I've just used several utilities to check whether my HDD drive is really failing - I've come to a conclusion that it's the hard disk drive that causes unusual slow downs as my system almost freezes sometimes (HDD light on my laptop is lit all the time when it happens).

It appears that everything is healthy except for "reallocated bad sectors" being at 11. This is the only warning that disk check utilities give me. What does it mean? Is there anything I can do? My drive is running at DMA 5 mode, so that is not a problem.

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    The very existence of reallocated bad sectors means your drive is dying. Bad sectors are normally caused by physical damages to the disks' surface which will normally spread due to the high rotation speed of the disk. You should get a new disk and start migrating your data. – billc.cn Dec 4 '11 at 11:29
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    Hmmm. But is it that bad at the moment? How many bad sectors should alert me that tomorrow I may not turn on my laptop? – Mantas Dec 4 '11 at 12:59
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    1 detectable bad sector is normally bad enough. The exact number your hard-drive can tolerate depends on its model and basically your luck. You should also monitor other SMART metrics like ECC error rate closely. If that goes beyond the threshold, you should replace your drive immediately. – billc.cn Dec 4 '11 at 13:27
  • A reallocated sector from the factory isn't a sign of problems, just a manufacturing flaw. If you lose a sector in use, though, it's time to replace the drive. – Loren Pechtel May 4 '13 at 23:15

If (say) the sectors form part of the catalog B-tree of an HFS Plus file system on OS X, and if replacements are 'distant' from an optimally placed and otherwise contiguous B-tree, then it's possible that:

  • frequent reading across the distances is contributory to slowdowns.

(On a hard disk drive without bad sectors, a contiguous catalog B-tree can have a significant positive effect on performance.)

Defocusing from HFS Plus: comments under the question are valuable. So back up regularly, and consider replacing the drive – before troubles worsen.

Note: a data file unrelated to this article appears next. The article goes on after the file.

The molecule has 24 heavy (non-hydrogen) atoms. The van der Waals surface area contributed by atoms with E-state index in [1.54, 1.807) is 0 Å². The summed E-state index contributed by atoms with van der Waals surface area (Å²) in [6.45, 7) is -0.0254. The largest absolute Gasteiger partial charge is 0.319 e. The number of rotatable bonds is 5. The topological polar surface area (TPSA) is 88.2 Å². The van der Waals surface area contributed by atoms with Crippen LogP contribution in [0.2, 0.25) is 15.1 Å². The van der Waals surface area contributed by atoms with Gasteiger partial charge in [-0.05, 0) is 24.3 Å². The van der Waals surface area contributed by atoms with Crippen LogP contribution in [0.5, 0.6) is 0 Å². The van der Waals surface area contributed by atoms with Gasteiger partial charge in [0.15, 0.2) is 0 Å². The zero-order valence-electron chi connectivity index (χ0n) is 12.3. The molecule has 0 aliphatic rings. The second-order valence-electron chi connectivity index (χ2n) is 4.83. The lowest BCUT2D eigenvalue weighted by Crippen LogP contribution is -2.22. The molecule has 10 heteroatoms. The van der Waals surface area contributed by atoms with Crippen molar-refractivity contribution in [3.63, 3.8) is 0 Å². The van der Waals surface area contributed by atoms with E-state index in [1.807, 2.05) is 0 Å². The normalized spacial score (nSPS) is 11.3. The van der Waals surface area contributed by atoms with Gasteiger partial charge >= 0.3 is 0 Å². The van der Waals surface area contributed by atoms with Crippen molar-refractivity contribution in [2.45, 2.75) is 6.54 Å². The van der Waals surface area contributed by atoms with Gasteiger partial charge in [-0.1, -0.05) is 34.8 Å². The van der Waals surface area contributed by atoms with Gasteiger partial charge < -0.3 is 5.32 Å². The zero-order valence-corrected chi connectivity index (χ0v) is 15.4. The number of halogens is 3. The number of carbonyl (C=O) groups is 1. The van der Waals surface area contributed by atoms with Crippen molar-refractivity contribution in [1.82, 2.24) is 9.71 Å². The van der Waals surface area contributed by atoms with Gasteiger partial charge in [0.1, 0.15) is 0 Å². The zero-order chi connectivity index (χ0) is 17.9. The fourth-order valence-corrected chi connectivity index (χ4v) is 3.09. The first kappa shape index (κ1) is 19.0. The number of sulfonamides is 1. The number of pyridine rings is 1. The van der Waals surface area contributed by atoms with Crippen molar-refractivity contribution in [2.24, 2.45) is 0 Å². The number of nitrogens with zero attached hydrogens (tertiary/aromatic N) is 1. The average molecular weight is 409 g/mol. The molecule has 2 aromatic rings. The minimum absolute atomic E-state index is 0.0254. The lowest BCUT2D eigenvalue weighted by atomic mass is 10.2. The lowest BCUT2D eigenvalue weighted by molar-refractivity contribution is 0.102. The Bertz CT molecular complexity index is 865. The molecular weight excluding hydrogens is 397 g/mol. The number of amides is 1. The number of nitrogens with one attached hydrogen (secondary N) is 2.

Understand that in an edge case, reallocation may cause dataloss …

Suggested reading

The SpinRite (version 5) documentation linked from under an answer (to a Mac-oriented question).

  • @Ramhound I did so. As far as I recall, the more recent documentation did not contain the relevant information. – Graham Perrin Aug 6 '13 at 7:25

Yes, reallocated sectors can cause performance degradation. Consider a sequential read or write operation. If the operation encounters a reallocated sector, the operation is effectively no longer sequential because the read/write head must be repositioned to read the replacement sector (since the original sector was marked bad and the address was reallocated to a spare or "replacement" sector). If frequently-accessed files or filesystem structures are stored in the reallocated sector, then the performance degradation will be even more noticeable.

It appears that everything is healthy except for "reallocated bad sectors" being at 11. This is the only warning that disk check utilities give me. What does it mean? Is there anything I can do?

All the major hard disk manufacturers consider even one reallocated sector reported by the SMART diagnostics to be a serious enough flaw that they will replace your disk under warranty, even if the drive had reallocated sectors straight out of the box. Regardless of whether it's still under warranty, you should consider the drive a ticking time-bomb. Back up your data and replace the drive immediately.

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